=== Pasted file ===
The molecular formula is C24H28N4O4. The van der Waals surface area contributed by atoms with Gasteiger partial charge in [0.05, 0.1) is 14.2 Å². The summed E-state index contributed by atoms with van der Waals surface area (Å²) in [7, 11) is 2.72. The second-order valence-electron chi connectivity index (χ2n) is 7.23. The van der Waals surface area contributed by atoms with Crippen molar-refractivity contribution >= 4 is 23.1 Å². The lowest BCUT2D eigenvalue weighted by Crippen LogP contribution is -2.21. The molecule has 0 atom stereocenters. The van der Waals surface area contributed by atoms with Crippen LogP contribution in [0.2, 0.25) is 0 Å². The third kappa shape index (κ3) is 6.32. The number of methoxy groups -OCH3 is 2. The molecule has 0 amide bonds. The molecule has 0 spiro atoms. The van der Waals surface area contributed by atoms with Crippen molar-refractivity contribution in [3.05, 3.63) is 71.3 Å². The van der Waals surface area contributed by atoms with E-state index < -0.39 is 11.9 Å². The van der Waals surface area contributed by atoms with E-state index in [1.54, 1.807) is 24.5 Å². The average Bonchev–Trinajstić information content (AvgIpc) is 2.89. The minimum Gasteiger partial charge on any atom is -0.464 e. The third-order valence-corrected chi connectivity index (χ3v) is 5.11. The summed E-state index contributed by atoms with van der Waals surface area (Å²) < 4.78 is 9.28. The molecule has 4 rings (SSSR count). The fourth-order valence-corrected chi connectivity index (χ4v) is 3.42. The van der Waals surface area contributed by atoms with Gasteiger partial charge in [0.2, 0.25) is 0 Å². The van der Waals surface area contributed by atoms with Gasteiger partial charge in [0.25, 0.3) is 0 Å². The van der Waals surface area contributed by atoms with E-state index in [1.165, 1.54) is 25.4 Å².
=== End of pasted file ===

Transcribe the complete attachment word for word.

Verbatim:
The molecular formula is C24H28N4O4. The van der Waals surface area contributed by atoms with Gasteiger partial charge in [0.05, 0.1) is 14.2 Å². The summed E-state index contributed by atoms with van der Waals surface area (Å²) in [7, 11) is 2.72. The second-order valence-electron chi connectivity index (χ2n) is 7.23. The van der Waals surface area contributed by atoms with Crippen molar-refractivity contribution >= 4 is 23.1 Å². The lowest BCUT2D eigenvalue weighted by Crippen LogP contribution is -2.21. The molecule has 0 atom stereocenters. The van der Waals surface area contributed by atoms with Crippen LogP contribution in [0.2, 0.25) is 0 Å². The third kappa shape index (κ3) is 6.32. The number of methoxy groups -OCH3 is 2. The molecule has 0 amide bonds. The molecule has 0 spiro atoms. The van der Waals surface area contributed by atoms with Crippen molar-refractivity contribution in [3.05, 3.63) is 71.3 Å². The van der Waals surface area contributed by atoms with E-state index < -0.39 is 11.9 Å². The van der Waals surface area contributed by atoms with E-state index in [1.54, 1.807) is 24.5 Å². The average Bonchev–Trinajstić information content (AvgIpc) is 2.89. The minimum Gasteiger partial charge on any atom is -0.464 e. The third-order valence-corrected chi connectivity index (χ3v) is 5.11. The summed E-state index contributed by atoms with van der Waals surface area (Å²) < 4.78 is 9.28. The molecule has 4 rings (SSSR count). The fourth-order valence-corrected chi connectivity index (χ4v) is 3.42. The van der Waals surface area contributed by atoms with Gasteiger partial charge in [0.2, 0.25) is 0 Å². The van der Waals surface area contributed by atoms with Gasteiger partial charge in [0.25, 0.3) is 0 Å². The van der Waals surface area contributed by atoms with E-state index in [1.165, 1.54) is 25.4 Å².